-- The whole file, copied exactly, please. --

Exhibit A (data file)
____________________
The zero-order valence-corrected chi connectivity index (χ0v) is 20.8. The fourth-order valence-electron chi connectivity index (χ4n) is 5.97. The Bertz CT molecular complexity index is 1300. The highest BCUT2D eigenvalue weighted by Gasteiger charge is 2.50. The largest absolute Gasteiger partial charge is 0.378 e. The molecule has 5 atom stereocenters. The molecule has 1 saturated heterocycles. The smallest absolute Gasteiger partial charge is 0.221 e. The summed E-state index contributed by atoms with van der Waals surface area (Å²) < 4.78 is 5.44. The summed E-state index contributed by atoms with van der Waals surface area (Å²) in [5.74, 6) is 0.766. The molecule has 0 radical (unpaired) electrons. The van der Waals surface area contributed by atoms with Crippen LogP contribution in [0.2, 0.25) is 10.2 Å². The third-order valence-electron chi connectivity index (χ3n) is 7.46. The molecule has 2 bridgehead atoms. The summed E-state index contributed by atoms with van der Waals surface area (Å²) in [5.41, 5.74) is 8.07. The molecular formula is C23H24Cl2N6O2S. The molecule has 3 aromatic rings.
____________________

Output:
The zero-order valence-corrected chi connectivity index (χ0v) is 20.8. The fourth-order valence-electron chi connectivity index (χ4n) is 5.97. The Bertz CT molecular complexity index is 1300. The highest BCUT2D eigenvalue weighted by Gasteiger charge is 2.50. The largest absolute Gasteiger partial charge is 0.378 e. The molecule has 5 atom stereocenters. The molecule has 1 saturated heterocycles. The smallest absolute Gasteiger partial charge is 0.221 e. The summed E-state index contributed by atoms with van der Waals surface area (Å²) < 4.78 is 5.44. The summed E-state index contributed by atoms with van der Waals surface area (Å²) in [5.74, 6) is 0.766. The molecule has 0 radical (unpaired) electrons. The van der Waals surface area contributed by atoms with Crippen LogP contribution in [0.2, 0.25) is 10.2 Å². The third-order valence-electron chi connectivity index (χ3n) is 7.46. The molecule has 2 bridgehead atoms. The summed E-state index contributed by atoms with van der Waals surface area (Å²) in [5.41, 5.74) is 8.07. The molecular formula is C23H24Cl2N6O2S. The molecule has 3 aromatic rings.